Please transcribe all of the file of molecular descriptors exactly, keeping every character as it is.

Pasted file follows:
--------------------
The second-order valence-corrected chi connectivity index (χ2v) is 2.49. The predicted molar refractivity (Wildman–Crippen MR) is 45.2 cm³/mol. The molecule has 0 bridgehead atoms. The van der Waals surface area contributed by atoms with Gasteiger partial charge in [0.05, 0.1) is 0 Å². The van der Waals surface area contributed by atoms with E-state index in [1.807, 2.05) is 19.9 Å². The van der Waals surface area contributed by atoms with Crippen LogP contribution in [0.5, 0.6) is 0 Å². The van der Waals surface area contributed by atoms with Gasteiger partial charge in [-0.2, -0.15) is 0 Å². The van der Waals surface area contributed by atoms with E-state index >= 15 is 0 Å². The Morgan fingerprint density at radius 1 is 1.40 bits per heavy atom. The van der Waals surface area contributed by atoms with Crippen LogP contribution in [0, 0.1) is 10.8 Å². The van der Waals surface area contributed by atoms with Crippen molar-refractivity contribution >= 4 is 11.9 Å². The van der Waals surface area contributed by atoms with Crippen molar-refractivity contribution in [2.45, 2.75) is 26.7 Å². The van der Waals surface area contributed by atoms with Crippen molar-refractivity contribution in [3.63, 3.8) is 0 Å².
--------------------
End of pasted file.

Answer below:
The second-order valence-corrected chi connectivity index (χ2v) is 2.49. The predicted molar refractivity (Wildman–Crippen MR) is 45.2 cm³/mol. The molecule has 0 bridgehead atoms. The van der Waals surface area contributed by atoms with Gasteiger partial charge in [0.05, 0.1) is 0 Å². The van der Waals surface area contributed by atoms with E-state index in [1.807, 2.05) is 19.9 Å². The van der Waals surface area contributed by atoms with Crippen LogP contribution in [0.5, 0.6) is 0 Å². The van der Waals surface area contributed by atoms with Gasteiger partial charge in [-0.2, -0.15) is 0 Å². The van der Waals surface area contributed by atoms with E-state index >= 15 is 0 Å². The Morgan fingerprint density at radius 1 is 1.40 bits per heavy atom. The van der Waals surface area contributed by atoms with Crippen LogP contribution in [0, 0.1) is 10.8 Å². The van der Waals surface area contributed by atoms with Crippen molar-refractivity contribution >= 4 is 11.9 Å². The van der Waals surface area contributed by atoms with Crippen molar-refractivity contribution in [2.45, 2.75) is 26.7 Å². The van der Waals surface area contributed by atoms with Crippen molar-refractivity contribution in [3.63, 3.8) is 0 Å².